There are few things more historically sensual than proscuitto and figs. Bring the two together, and your senses merge the salty sweet flavors in a union that lingers on your tongue in a way I am sure the Romans were fond of.
I’ve never been a big fan of prosciutto, mostly because I don’t like ham. Not even a little bit. However, when I was introduced to prosciutto di Parma everything changed. I found prosciutto di Parma lacking in that chewy salty texture you find in American prosciutto. Di Parma is a bit drier and earthier then its American counterpart. The flavors are rich without being fatty. The Italians have been making prosciutto di Parma the same way for more than 2000 years using only two ingredients: pig and salt. Add fresh figs to the mix, and well, there’s quite of bit of closed-eye moaning as you pop the duet in your mouth.
As fig season is coming to a close I felt the urge to play with them one more time. Once again, I turned to Judy Rodgers for inspiration. I’ve mentioned before that the Zuni Café Cookbook is not to be taken lightly. There are few corner-cutting tips in this book. Quite the opposite, in fact. Judy wants you to be involved with your food. Every recipe, every ingredient for that matter, has a story. She wants you to have your hands in the bowl experiencing each foods nuance with your fingertips. She wants you to become intimate with what you’re cooking. If you follow her recipes, you have little choice.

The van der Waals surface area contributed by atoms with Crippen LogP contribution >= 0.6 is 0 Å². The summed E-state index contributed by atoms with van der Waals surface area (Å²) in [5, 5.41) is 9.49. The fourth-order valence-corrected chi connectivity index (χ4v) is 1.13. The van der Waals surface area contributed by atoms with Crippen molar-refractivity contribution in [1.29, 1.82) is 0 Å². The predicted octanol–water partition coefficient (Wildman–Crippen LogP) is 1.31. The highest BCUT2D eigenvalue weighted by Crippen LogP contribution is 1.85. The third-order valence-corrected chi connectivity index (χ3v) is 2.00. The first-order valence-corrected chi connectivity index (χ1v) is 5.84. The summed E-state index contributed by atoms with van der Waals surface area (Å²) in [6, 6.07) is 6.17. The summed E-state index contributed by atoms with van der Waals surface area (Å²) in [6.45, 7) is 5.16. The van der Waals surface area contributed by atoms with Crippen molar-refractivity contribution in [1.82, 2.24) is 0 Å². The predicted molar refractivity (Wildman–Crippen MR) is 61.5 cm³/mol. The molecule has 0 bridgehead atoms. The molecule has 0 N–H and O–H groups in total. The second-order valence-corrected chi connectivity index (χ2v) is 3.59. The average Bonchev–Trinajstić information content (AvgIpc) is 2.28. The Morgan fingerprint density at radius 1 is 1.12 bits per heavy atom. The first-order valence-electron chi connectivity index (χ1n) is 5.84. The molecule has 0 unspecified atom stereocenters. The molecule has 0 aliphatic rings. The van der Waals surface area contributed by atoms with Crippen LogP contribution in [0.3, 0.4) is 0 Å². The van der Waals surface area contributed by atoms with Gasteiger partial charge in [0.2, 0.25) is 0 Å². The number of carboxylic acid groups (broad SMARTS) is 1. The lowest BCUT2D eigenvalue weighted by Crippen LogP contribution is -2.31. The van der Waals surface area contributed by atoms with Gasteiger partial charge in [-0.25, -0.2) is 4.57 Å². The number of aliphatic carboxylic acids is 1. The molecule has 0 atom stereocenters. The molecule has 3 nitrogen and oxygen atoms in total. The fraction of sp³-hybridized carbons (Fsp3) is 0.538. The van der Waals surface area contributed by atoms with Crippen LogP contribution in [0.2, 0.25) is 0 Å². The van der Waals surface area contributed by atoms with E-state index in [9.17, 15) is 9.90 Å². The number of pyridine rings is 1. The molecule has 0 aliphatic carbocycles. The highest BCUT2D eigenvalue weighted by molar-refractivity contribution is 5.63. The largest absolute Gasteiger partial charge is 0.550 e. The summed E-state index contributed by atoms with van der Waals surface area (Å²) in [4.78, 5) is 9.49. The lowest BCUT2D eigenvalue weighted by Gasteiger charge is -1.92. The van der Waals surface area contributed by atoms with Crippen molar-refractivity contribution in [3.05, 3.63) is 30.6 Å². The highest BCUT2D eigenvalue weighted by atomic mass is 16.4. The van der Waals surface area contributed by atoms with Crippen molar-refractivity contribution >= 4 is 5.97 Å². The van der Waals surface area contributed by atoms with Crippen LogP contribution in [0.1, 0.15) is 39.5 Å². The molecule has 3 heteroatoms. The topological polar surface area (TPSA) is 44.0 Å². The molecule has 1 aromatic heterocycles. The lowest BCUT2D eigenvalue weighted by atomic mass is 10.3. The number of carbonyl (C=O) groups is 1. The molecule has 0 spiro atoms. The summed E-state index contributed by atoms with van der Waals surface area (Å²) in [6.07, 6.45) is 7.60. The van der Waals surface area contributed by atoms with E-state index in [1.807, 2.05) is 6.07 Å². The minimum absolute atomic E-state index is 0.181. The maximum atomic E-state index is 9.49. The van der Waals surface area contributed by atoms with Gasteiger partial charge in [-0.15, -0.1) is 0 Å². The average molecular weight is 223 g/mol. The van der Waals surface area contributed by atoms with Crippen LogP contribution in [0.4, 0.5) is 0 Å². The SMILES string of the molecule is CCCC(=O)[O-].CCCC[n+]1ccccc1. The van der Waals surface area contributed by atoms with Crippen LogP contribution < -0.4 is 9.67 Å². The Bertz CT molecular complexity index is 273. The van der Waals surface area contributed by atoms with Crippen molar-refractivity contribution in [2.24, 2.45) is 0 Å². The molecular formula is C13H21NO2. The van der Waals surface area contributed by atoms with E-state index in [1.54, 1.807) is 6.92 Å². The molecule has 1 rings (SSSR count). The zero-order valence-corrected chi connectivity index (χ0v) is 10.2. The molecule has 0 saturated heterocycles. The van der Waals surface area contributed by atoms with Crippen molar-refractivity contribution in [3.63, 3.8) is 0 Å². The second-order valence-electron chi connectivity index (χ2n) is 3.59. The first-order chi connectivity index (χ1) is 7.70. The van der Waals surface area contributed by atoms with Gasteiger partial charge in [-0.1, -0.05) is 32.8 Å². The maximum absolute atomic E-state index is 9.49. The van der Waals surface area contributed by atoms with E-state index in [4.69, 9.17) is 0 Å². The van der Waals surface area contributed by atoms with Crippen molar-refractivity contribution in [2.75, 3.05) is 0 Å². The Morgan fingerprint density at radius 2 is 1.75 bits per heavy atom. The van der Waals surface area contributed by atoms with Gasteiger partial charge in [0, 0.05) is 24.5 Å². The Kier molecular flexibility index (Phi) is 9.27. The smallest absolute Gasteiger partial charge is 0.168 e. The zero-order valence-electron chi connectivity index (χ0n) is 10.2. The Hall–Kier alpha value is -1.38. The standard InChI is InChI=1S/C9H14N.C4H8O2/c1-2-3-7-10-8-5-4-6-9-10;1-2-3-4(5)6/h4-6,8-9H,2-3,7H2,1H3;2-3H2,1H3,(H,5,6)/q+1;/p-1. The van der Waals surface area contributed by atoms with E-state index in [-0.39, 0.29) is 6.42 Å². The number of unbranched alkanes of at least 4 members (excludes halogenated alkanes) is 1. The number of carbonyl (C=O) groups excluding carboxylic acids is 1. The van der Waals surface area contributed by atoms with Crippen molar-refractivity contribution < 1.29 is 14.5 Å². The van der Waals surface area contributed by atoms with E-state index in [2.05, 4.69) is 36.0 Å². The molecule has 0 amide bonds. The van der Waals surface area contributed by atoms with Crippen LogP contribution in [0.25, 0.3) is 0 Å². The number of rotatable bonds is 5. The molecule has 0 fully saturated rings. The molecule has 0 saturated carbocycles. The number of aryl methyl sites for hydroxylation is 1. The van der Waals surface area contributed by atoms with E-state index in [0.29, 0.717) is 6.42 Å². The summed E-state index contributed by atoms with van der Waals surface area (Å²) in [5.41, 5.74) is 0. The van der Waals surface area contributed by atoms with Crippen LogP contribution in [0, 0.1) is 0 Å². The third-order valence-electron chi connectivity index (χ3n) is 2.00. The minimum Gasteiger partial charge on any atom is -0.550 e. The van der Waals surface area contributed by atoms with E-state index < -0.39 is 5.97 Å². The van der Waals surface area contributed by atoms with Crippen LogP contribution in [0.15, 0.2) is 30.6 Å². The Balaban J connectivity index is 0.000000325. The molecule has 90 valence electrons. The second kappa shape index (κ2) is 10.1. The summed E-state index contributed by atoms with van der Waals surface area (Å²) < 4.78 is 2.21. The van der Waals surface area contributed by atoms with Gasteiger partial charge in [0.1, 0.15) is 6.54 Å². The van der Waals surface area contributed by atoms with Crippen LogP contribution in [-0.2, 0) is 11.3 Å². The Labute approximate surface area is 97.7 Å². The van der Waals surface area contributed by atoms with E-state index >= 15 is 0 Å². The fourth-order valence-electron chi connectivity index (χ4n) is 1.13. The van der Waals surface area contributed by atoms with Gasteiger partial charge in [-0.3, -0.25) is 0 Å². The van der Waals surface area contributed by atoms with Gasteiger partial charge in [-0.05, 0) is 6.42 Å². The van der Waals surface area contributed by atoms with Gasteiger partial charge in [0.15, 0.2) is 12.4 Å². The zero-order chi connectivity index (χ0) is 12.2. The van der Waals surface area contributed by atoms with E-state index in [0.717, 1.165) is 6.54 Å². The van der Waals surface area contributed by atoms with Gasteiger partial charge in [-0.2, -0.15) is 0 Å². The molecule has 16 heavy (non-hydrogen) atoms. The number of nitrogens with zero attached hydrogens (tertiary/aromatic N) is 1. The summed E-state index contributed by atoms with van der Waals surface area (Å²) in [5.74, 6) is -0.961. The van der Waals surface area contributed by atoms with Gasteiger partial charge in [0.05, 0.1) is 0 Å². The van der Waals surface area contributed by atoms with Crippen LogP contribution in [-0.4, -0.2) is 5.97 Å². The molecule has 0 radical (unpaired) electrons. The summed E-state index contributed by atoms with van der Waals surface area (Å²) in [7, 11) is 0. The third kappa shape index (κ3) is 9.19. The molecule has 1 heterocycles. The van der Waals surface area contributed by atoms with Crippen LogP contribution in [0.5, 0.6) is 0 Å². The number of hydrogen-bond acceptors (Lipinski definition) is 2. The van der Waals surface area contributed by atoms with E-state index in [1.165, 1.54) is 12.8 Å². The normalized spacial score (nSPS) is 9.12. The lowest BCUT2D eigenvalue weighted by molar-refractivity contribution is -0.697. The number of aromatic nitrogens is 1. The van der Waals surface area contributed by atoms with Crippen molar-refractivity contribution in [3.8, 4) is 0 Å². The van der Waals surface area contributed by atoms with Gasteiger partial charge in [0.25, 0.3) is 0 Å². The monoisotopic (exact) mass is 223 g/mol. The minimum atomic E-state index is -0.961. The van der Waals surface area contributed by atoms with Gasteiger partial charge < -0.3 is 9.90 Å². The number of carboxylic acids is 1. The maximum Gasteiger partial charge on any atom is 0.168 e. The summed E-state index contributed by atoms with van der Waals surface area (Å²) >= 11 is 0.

I wouldn’t have it any other way.
What you’ll need:
8-10 ripe black mission figs, halved
2 teaspoons olive oil
3 tablespoons Walnut Picada (recipe below)
4-6 ounces thinly sliced prosciutto di Parma
Gently roll halved figs in olive oil and place cut-side up on baking sheet. Warm for 3-5 minutes until the edges begin to caramelize. Lay prosciutto on plates.
Remove figs from oven, sprinkle with walnut picada and place on prosciutto. Roll figs in prosciutto and serve warm.
What you’ll need:
1 cup olive oil
1 ounce peasant bread, sliced about 1/2 an inch thick
1/4 teaspoon lemon zest
1 clove garlic
4-6 fresh mint leaves
Pour olive oil in an 8-inch skillet and warm on medium-low heat. Place bread in heated olive oil and heat till firm in the middle, about 2-3 minutes on each side. You want to make sure your olive oil does not smoke, so lower the heat as necessary. Once fried through, remove the bread and place it on paper towels to cool.
This is where it gets involved:
Break the bread into chunks, discarding any parts that are still doughy. Place chunks between two clean paper bags and use a rolling-pin to crush into breadcrumbs. I had to do this on my knees on my kitchen floor. Doing it this way absorbs much of the excess of oil. Optionally, you can make your breadcrumbs in your food processor, but how fun is that?
Preheat oven to 325, place walnuts on baking sheet and roast for 10-15 minutes. Remove from oven and place in a clean kitchen towel. Squeeze and massage them to help remove some of their skins. Remove the nuts from the towel and finely chop to about 2 tablespoons.
Finely chop lemon zest, garlic and mint. Give it a quick sauté to warm and soften the garlic’s bite. Stir the mixture with the breadcrumbs and add salt as needed.